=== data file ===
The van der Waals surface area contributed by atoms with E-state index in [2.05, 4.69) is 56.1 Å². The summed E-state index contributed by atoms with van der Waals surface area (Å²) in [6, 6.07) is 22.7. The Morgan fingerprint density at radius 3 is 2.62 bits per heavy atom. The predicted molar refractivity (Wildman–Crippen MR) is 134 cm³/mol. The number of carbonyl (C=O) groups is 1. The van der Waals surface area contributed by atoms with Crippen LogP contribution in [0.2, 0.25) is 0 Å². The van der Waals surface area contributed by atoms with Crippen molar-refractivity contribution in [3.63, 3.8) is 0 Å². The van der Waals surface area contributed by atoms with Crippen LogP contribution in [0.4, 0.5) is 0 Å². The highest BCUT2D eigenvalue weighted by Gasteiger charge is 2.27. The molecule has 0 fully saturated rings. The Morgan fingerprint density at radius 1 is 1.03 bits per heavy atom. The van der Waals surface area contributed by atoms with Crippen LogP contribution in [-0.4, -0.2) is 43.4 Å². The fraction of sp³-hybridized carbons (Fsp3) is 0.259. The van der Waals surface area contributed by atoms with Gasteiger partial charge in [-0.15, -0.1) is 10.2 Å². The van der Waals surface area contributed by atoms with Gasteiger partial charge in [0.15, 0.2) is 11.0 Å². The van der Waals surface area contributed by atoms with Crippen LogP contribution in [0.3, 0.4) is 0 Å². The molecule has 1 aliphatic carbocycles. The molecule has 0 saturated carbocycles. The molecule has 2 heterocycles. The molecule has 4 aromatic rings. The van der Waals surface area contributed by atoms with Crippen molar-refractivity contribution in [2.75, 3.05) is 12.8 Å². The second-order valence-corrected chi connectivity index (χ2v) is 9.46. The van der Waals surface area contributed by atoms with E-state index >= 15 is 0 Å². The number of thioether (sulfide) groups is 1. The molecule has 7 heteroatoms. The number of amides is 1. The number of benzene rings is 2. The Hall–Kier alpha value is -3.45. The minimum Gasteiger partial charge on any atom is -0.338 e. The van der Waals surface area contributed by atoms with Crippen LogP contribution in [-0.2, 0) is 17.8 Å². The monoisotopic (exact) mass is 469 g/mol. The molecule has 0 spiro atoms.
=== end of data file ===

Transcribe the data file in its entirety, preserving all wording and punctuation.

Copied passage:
The van der Waals surface area contributed by atoms with E-state index in [2.05, 4.69) is 56.1 Å². The summed E-state index contributed by atoms with van der Waals surface area (Å²) in [6, 6.07) is 22.7. The Morgan fingerprint density at radius 3 is 2.62 bits per heavy atom. The predicted molar refractivity (Wildman–Crippen MR) is 134 cm³/mol. The number of carbonyl (C=O) groups is 1. The van der Waals surface area contributed by atoms with Crippen LogP contribution in [0.2, 0.25) is 0 Å². The van der Waals surface area contributed by atoms with Crippen molar-refractivity contribution in [3.63, 3.8) is 0 Å². The van der Waals surface area contributed by atoms with Crippen LogP contribution in [0.4, 0.5) is 0 Å². The highest BCUT2D eigenvalue weighted by Gasteiger charge is 2.27. The molecule has 0 fully saturated rings. The Morgan fingerprint density at radius 1 is 1.03 bits per heavy atom. The van der Waals surface area contributed by atoms with Crippen LogP contribution in [-0.4, -0.2) is 43.4 Å². The fraction of sp³-hybridized carbons (Fsp3) is 0.259. The van der Waals surface area contributed by atoms with Gasteiger partial charge in [-0.15, -0.1) is 10.2 Å². The van der Waals surface area contributed by atoms with Gasteiger partial charge in [0.15, 0.2) is 11.0 Å². The van der Waals surface area contributed by atoms with Crippen LogP contribution in [0.3, 0.4) is 0 Å². The molecule has 1 aliphatic carbocycles. The molecule has 0 saturated carbocycles. The molecule has 2 heterocycles. The molecule has 4 aromatic rings. The van der Waals surface area contributed by atoms with Crippen molar-refractivity contribution in [2.75, 3.05) is 12.8 Å². The second-order valence-corrected chi connectivity index (χ2v) is 9.46. The van der Waals surface area contributed by atoms with E-state index >= 15 is 0 Å². The number of thioether (sulfide) groups is 1. The molecule has 7 heteroatoms. The number of amides is 1. The number of benzene rings is 2. The Hall–Kier alpha value is -3.45. The minimum Gasteiger partial charge on any atom is -0.338 e. The van der Waals surface area contributed by atoms with Crippen LogP contribution in [-0.2, 0) is 17.8 Å². The monoisotopic (exact) mass is 469 g/mol. The molecule has 0 spiro atoms.